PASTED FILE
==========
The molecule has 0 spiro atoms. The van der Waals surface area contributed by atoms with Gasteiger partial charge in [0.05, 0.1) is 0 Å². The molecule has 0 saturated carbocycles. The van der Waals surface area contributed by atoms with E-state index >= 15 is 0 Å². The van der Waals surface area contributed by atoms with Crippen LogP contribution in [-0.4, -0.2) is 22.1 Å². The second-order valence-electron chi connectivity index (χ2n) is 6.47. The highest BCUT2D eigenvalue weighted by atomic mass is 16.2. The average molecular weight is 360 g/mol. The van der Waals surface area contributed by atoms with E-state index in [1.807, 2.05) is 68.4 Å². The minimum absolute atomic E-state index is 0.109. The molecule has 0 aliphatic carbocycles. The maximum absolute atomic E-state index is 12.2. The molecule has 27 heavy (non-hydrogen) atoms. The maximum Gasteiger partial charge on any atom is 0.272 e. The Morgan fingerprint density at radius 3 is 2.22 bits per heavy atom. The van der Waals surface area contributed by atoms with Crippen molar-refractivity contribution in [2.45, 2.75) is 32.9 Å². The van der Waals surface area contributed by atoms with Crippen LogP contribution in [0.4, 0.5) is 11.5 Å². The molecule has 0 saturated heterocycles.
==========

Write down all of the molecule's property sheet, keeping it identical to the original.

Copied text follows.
The molecule has 0 spiro atoms. The van der Waals surface area contributed by atoms with Gasteiger partial charge in [0.05, 0.1) is 0 Å². The molecule has 0 saturated carbocycles. The van der Waals surface area contributed by atoms with E-state index >= 15 is 0 Å². The van der Waals surface area contributed by atoms with Crippen LogP contribution in [-0.4, -0.2) is 22.1 Å². The second-order valence-electron chi connectivity index (χ2n) is 6.47. The highest BCUT2D eigenvalue weighted by atomic mass is 16.2. The average molecular weight is 360 g/mol. The van der Waals surface area contributed by atoms with E-state index in [1.807, 2.05) is 68.4 Å². The minimum absolute atomic E-state index is 0.109. The molecule has 0 aliphatic carbocycles. The maximum absolute atomic E-state index is 12.2. The molecule has 27 heavy (non-hydrogen) atoms. The maximum Gasteiger partial charge on any atom is 0.272 e. The Morgan fingerprint density at radius 3 is 2.22 bits per heavy atom. The van der Waals surface area contributed by atoms with Crippen molar-refractivity contribution in [2.45, 2.75) is 32.9 Å². The van der Waals surface area contributed by atoms with Crippen LogP contribution in [0.4, 0.5) is 11.5 Å². The molecule has 0 saturated heterocycles.